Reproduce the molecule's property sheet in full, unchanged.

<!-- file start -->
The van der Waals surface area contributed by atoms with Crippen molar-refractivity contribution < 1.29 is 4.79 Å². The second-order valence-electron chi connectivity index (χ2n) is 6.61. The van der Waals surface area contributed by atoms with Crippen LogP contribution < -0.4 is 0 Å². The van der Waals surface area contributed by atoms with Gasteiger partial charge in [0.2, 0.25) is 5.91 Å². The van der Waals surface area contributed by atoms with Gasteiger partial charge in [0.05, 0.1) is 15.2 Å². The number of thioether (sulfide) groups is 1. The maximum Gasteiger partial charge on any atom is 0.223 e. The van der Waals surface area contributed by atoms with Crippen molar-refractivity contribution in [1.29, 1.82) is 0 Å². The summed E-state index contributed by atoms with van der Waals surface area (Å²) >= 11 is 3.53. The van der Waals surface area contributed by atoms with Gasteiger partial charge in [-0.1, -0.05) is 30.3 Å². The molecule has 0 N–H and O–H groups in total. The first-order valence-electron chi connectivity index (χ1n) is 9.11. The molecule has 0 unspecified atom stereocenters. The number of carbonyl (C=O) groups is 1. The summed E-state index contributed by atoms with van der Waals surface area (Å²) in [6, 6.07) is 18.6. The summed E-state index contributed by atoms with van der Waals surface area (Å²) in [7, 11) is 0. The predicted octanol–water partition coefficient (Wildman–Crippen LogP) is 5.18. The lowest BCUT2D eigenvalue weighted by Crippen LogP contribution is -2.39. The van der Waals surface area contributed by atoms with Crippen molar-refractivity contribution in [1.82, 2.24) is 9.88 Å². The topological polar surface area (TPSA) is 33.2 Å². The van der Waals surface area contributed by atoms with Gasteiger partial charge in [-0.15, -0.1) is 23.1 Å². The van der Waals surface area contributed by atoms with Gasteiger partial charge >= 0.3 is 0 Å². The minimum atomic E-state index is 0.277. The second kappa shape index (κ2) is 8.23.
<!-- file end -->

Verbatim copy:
The van der Waals surface area contributed by atoms with Crippen molar-refractivity contribution < 1.29 is 4.79 Å². The second-order valence-electron chi connectivity index (χ2n) is 6.61. The van der Waals surface area contributed by atoms with Crippen LogP contribution < -0.4 is 0 Å². The van der Waals surface area contributed by atoms with Gasteiger partial charge in [0.2, 0.25) is 5.91 Å². The van der Waals surface area contributed by atoms with Gasteiger partial charge in [0.05, 0.1) is 15.2 Å². The number of thioether (sulfide) groups is 1. The maximum Gasteiger partial charge on any atom is 0.223 e. The van der Waals surface area contributed by atoms with Crippen molar-refractivity contribution in [1.29, 1.82) is 0 Å². The summed E-state index contributed by atoms with van der Waals surface area (Å²) >= 11 is 3.53. The van der Waals surface area contributed by atoms with Gasteiger partial charge in [-0.1, -0.05) is 30.3 Å². The molecule has 0 N–H and O–H groups in total. The first-order valence-electron chi connectivity index (χ1n) is 9.11. The molecule has 0 unspecified atom stereocenters. The number of carbonyl (C=O) groups is 1. The summed E-state index contributed by atoms with van der Waals surface area (Å²) in [6, 6.07) is 18.6. The summed E-state index contributed by atoms with van der Waals surface area (Å²) in [7, 11) is 0. The predicted octanol–water partition coefficient (Wildman–Crippen LogP) is 5.18. The lowest BCUT2D eigenvalue weighted by Crippen LogP contribution is -2.39. The van der Waals surface area contributed by atoms with Crippen molar-refractivity contribution in [1.82, 2.24) is 9.88 Å². The topological polar surface area (TPSA) is 33.2 Å². The van der Waals surface area contributed by atoms with Gasteiger partial charge in [-0.15, -0.1) is 23.1 Å². The van der Waals surface area contributed by atoms with Gasteiger partial charge >= 0.3 is 0 Å². The minimum atomic E-state index is 0.277. The second kappa shape index (κ2) is 8.23.